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Pittsburgh Criminal Lawyer > > Drug Crime > Pennsylvania Drops Charges Against Defendant Because Of Substandard Work By Forensics Laboratory

Pennsylvania Drops Charges Against Defendant Because Of Substandard Work By Forensics Laboratory


In many criminal cases, the prosecution bases its case on forensic evidence, such as illegal drugs or weapons recovered from a defendant’s car or DNA evidence showing that the defendant or an item that the defendant had touched was present at the crime scene.  Sometimes the prosecution summons expert witnesses to interpret the evidence and to show how it indicates the defendant’s guilt.  The objective of the defense in a criminal case is to establish reasonable doubt about the prosecution’s arguments, whether prosecutors are supporting those arguments with forensic evidence, surveillance camera footage, or eyewitness testimony.  It might seem easier to cast doubt on the testimony of a person who claims to have witnessed the alleged crime, because human memory is fallible, and witnesses in criminal cases sometimes have ulterior motives.  It stands to reason that it is more difficult to cast doubt on forensic evidence.  Witnesses can lie, but blood tests cannot.  Forensic testing in crime labs is not as error proof as you might assume, and some defendants have prevailed in their criminal cases by showing that the results of drug tests and other forensic tests were inaccurate or that the results do not clearly connect the defendant to the crime of which he or she is accused.  For help building a defense strategy in a case where the prosecution intends to prove your guilt by showing drug test results from a crime lab, contact a Pittsburgh drug crime lawyer.

Inaccurate Drug Tests Are a Legal Nightmare

Crime labs are notorious for not having their act together when it comes to testing substances that they confiscate from defendants’ possession for illegal drugs.  You have probably heard the horror stories about the field tests that police officers use at traffic stops where the test medium turns pink or blue depending on whether it contacts a legal or illegal substance; at their worst, these tests cannot tell the difference between cocaine and laundry detergent.  This is not the only way that forensic testing can go wrong.  Crime labs sometimes mix up samples, especially when police send the sample to more than one lab over the course of an investigation or pending criminal case.  Even medical tests can be wrong.  For example, it is possible for defendants accused of drunk driving to challenge the results of tests of their blood alcohol content (BAC) at the time of the accident or traffic stop.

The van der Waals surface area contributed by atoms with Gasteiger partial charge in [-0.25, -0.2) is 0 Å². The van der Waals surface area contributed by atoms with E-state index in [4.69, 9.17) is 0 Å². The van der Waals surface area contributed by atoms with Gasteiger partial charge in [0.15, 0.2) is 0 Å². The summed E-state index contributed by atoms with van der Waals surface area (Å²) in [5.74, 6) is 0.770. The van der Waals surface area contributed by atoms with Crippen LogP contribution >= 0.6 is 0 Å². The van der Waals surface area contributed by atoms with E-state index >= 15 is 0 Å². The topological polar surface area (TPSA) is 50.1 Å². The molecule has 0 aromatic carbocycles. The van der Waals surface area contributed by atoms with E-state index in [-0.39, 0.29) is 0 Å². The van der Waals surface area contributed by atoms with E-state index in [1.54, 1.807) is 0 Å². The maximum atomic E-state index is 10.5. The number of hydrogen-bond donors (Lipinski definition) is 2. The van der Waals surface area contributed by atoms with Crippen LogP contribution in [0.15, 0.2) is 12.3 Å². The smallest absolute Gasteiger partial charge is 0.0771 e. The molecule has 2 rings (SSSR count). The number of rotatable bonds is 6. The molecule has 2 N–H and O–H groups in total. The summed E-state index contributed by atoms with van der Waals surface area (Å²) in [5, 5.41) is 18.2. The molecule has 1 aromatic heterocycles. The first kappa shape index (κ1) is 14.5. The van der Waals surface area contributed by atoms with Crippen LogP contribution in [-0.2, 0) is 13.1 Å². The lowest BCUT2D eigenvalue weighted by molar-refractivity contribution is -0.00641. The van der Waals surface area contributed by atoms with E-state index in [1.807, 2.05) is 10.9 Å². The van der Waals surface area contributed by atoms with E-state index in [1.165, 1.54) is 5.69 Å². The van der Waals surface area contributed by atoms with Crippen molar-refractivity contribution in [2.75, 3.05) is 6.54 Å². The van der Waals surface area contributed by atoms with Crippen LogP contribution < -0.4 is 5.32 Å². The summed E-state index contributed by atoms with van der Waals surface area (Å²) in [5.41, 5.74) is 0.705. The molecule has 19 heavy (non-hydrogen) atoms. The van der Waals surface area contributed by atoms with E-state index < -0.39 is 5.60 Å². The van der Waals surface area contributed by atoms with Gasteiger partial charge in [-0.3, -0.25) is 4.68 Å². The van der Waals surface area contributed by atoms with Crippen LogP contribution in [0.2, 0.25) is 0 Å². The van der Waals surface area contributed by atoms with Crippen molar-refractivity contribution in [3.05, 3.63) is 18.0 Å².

In the News

In late 2022, a Philadelphia court dismissed charges against a man accused of sexual assault.  The alleged victim claimed that the man had given her drugs without her knowledge, so that she was unable to understand her actions and give meaningful consent.  A forensic test of a hair sample from the alleged victim was positive for the drug lidocaine.  The problem was that the Texas lab that performed the test was not properly licensed.  It labeled the test results As for clinical use only, not for forensic use, and furthermore, the concentration of lidocaine in the accuser’s hair sample was below the threshold for intoxication.

Contact Gary E. Gerson About Criminal Defense Cases

A criminal defense lawyer can help you challenge forensic evidence in your criminal case.  Contact the law offices of Gary E. Gerson in Pittsburgh, Pennsylvania about your case.



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